In recent time’s globalization and a highly mobile workforce has had the attendant effect of religiously diversifying workplaces in Quebec and elsewhere in Canada. Canada’s constitutional guarantee of the free movement of people within its borders helps to cement religious and ethnic plurality in Quebec’s workforce, regardless of Quebec’s own view as to what constitutes a “true Frenchman” (footnote here).

As is true elsewhere in Canada, religious plurality within Quebec’s borders has created inter-faith cleavages in the workplace for which Quebec as legislator and Quebec as employer creates sharp conflicting interest. Quebec as a state needs publicly to adopt principles that appear democratic. Quebec as employer, on the other hand, presents the best opportunity for nationalist to achieve a nationalist objective.
Human Rights legislation and jurisprudence expect it to create an inclusive workplace. The creation of such a workplace is not something that just happens simply because a group of people are put together to work under a set of employment policies and procedures. In fact, human rights jurisprudence in Quebec and elsewhere in Canada all impose vicarious liability against an employer that fails to remedy a poisoned workplace environment.
There is another more important reason for Quebec now to move toward secularization, to the extent permissible by enshrined constitutional principles. If one accepts that Quebec has a long-standing political imperative of preserving its distinct society status within confederation, and if one accepts that the use of state power has historically been the most important tool available to achieve this end, then the question for Quebec nationalists and sympathizers is how does Quebecers today ensure the survival of Quebec nationalism in the post-modern characterized by globalization and a highly mobile workforce. One answer is limited secularization. Could it be that nationalist Quebecers can imagine a day when its state, its francophone Quebec state loses its constitutional position in the confederation simply because the electorate and its public service are numerically controlled by a religious group other than its current Catholic Francophones? Quebecers are quite aware of the distinction between religious pluralism and secularization. As a state employer hell bent on a nationalist agenda, it cannot afford to replace Frencophone Catholicism with multi-faith religious images. In the post implementation period of the Bill, neither St. Jean Baptiste’s images nor his importance will wane, nor will the inveterate nature of Catholicism in existing policy and procedure. Christmas, Easter and other religious holidays are in no threat of eradication in the post-Bill 60 era. In fact, Quebecers may well be on good argumentative grounds if it says that Christmas and Easter holidays are now of general application and are devoid of any religious significance, despite their judaeo-Christain roots.
What Quebec has done masterfully through Bill 60 is to balance its need to be an employer compliant with human rights obligations with its political fears of losing its place in confederation. How so? Bill 60 will be defended on the basis that it prevents no one from believing whatever they want to. Curtailing the public display of “conspicuous religious symbols does in no way prevent anyone from practicing whatever religion they want. Quebec will no doubt contend that the public consists of people from virtually every conceivable religious stripe. The restriction does not impair a person to practice their faith even in the workplace, the argument will go. Rather, the restriction is the outward impression people get when dealing with civil servants. Gone will be complaints and requests from members of the public not to be served by people wearing particular religious symbols. All public servants will be void of all openly religious references. Supporters of the Bill may even go so far as to say that the Bill’s contents are consistent with the preservation of individual religious rights as it aims to reduce, if not eliminate religious disputes and challenges a public employer faces when balancing inter-faith and inter-faith rights in the workplace against the backdrop of secularization.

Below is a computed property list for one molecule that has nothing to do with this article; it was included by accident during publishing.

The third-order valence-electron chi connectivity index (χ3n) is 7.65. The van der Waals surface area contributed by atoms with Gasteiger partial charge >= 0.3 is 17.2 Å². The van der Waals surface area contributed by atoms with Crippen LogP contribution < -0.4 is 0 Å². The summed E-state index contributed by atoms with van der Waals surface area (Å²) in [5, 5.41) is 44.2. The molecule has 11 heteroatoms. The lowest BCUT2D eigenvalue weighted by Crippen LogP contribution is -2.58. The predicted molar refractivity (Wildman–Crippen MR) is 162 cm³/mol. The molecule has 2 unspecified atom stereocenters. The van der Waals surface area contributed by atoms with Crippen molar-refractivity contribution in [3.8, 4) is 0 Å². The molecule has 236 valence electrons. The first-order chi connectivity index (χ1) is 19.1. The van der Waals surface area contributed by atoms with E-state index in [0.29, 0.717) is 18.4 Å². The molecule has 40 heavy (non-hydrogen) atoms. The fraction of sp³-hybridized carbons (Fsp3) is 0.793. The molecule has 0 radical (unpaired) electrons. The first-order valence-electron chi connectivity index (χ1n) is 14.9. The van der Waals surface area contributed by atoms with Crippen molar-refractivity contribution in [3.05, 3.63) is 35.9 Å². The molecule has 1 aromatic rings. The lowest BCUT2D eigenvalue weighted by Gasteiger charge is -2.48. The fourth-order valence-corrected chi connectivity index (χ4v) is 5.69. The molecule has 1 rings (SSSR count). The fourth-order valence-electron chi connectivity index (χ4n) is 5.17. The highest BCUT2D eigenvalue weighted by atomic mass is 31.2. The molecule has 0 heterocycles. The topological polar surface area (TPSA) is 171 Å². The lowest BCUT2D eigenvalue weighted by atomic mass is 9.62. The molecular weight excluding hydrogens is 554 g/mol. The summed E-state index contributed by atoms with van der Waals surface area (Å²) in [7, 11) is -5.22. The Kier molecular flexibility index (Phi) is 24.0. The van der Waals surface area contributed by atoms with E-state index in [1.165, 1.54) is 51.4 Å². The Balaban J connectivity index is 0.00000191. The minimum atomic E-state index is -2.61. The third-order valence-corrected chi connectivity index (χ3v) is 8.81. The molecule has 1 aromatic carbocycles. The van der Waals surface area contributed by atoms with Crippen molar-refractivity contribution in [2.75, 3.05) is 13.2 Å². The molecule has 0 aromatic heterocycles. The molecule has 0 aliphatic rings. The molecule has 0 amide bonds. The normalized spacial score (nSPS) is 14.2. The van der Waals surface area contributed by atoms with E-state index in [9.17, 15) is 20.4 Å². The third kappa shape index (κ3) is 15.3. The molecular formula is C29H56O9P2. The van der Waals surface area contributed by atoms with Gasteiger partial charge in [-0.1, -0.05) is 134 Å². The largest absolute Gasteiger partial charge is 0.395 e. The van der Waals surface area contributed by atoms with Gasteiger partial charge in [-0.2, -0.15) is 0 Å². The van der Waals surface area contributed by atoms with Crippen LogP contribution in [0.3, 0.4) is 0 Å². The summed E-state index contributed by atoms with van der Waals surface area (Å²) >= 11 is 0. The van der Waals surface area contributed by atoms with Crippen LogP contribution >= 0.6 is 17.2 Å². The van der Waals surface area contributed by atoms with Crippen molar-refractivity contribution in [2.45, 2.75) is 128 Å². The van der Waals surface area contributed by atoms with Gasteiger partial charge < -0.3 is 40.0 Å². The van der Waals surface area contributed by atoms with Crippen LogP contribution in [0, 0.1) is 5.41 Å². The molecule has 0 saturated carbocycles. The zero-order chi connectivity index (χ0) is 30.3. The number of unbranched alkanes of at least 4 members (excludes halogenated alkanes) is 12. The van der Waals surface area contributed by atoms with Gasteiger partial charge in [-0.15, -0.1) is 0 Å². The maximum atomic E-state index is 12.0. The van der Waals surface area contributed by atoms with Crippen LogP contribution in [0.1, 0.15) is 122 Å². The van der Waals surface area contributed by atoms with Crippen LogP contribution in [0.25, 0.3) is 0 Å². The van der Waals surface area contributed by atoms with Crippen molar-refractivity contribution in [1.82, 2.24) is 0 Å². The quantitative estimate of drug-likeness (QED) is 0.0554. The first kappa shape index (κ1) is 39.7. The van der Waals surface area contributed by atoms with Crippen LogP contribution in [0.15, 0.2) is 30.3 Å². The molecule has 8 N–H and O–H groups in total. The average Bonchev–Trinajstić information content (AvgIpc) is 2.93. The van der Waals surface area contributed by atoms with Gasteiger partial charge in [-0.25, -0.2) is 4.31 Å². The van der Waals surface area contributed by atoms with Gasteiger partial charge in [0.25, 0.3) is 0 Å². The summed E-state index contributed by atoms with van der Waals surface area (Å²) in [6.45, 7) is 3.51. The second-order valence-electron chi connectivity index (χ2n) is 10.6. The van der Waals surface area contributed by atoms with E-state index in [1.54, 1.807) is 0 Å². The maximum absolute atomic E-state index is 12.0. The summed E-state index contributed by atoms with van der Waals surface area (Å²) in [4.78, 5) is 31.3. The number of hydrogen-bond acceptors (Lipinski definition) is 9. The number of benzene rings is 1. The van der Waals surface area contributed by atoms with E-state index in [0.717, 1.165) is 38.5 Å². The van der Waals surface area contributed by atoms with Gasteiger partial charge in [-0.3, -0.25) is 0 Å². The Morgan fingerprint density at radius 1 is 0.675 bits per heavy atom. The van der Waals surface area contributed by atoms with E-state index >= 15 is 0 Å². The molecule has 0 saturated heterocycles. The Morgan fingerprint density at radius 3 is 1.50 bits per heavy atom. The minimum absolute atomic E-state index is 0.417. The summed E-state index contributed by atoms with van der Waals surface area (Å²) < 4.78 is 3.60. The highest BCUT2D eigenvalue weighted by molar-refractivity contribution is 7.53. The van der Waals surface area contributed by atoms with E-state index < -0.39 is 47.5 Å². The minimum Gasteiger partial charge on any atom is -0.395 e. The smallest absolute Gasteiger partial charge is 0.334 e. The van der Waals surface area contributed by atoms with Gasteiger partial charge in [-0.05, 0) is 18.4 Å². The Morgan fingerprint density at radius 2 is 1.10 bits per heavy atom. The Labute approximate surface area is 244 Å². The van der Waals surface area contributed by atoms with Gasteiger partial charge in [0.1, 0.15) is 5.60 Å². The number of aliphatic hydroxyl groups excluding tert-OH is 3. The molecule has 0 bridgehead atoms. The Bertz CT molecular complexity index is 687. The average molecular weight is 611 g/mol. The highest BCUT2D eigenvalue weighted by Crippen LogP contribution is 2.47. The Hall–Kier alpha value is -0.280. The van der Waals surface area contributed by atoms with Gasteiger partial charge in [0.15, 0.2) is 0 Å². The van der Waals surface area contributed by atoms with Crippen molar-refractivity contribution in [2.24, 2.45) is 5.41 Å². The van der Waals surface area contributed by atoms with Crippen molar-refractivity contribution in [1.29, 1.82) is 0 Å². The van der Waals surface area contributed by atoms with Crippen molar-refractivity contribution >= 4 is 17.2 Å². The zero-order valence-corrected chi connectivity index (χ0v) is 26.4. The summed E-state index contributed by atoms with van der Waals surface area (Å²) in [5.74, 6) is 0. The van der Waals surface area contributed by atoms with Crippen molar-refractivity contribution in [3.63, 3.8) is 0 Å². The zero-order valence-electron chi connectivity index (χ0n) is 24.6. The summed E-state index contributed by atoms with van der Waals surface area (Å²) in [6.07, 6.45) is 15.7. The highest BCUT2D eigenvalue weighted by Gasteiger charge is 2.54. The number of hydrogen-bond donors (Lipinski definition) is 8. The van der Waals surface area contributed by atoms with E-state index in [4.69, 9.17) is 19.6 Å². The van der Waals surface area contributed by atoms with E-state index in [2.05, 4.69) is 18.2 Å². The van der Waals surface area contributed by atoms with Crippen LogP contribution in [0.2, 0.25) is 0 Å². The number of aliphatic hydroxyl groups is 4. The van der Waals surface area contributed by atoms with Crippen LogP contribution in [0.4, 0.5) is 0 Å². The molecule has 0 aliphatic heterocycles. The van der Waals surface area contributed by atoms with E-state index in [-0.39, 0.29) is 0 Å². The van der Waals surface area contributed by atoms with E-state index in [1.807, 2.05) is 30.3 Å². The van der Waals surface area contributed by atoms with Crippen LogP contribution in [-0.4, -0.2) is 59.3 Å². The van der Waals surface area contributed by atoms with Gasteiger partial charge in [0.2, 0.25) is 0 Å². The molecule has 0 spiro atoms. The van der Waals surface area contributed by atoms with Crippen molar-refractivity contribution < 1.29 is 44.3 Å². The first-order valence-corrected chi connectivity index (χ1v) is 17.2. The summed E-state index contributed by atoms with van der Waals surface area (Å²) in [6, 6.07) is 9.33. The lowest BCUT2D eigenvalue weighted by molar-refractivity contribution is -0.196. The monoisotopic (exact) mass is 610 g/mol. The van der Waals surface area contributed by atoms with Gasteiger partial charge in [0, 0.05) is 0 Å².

Yolanda Geadah in her article “Over My Dead Body” opines that there is a confusion between religious liberty and wearing a symbol which has no reflection on person’s belief. Articles of clothing while they reflect on a belief system, are not religious symbols, and they are certainly not “conspicuous religious symbols”.

Issue 2 Bill 60s Implications for public-sector employee’s vulnerabilities?
If as a society Canadian agree, in aggregate, that Quebec has the right to a distinctive society status then it begs the question of the most effective mechanism Quebec has to achieve that objective. Arguably, the best way to achieve its distinctiveness lies in the use of its state power as employer to direct this political end. “Distinct society” status is interwoven with the efficacy with which Quebecers can use of its power as an employer to support policy options targeted to achieve and maintain that status.
An employment in the public sector is largely to achieve the policy objectives of the Executive Branch of Government.
This must be distinguished from the right of certain employees to the position held, once employed into it. What this means is that no one is entitled to a job. Within the Canadian confederation, having a job is largely privilege determined solely by the employer, subject of course to the limits set out under human rights and other legislation designed to prevent employer abuses.
For the Parti Quebecois, there is a practical question of how to ensure the preservation of cultural and linguistic hegemony within its borders. French nationalists are acutely aware that cultural preservation and “francophone cultural dominance” can only be achieved if the state apparatus can be used to achieve nationalistic ends.